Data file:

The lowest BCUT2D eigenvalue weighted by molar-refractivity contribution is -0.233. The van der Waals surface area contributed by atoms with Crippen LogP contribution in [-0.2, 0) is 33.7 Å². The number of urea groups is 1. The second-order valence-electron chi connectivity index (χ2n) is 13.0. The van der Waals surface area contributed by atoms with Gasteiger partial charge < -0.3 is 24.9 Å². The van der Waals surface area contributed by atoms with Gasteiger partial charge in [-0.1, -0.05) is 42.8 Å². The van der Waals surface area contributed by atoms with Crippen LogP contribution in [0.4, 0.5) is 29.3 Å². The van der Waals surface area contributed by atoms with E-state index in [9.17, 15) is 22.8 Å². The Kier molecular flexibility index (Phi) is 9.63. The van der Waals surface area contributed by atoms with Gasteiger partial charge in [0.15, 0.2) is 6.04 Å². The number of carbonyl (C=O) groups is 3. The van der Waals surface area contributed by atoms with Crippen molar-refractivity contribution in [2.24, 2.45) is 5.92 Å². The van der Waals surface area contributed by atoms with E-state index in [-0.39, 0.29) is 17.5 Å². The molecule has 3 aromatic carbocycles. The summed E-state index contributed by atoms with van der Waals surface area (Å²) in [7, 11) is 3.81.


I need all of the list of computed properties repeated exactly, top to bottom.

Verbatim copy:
The lowest BCUT2D eigenvalue weighted by molar-refractivity contribution is -0.233. The van der Waals surface area contributed by atoms with Crippen LogP contribution in [-0.2, 0) is 33.7 Å². The number of urea groups is 1. The second-order valence-electron chi connectivity index (χ2n) is 13.0. The van der Waals surface area contributed by atoms with Gasteiger partial charge < -0.3 is 24.9 Å². The van der Waals surface area contributed by atoms with Gasteiger partial charge in [-0.1, -0.05) is 42.8 Å². The van der Waals surface area contributed by atoms with Crippen LogP contribution in [0.4, 0.5) is 29.3 Å². The van der Waals surface area contributed by atoms with E-state index in [9.17, 15) is 22.8 Å². The Kier molecular flexibility index (Phi) is 9.63. The van der Waals surface area contributed by atoms with Gasteiger partial charge in [0.15, 0.2) is 6.04 Å². The number of carbonyl (C=O) groups is 3. The van der Waals surface area contributed by atoms with Crippen molar-refractivity contribution in [2.24, 2.45) is 5.92 Å². The van der Waals surface area contributed by atoms with E-state index in [-0.39, 0.29) is 17.5 Å². The molecule has 3 aromatic carbocycles. The summed E-state index contributed by atoms with van der Waals surface area (Å²) in [7, 11) is 3.81.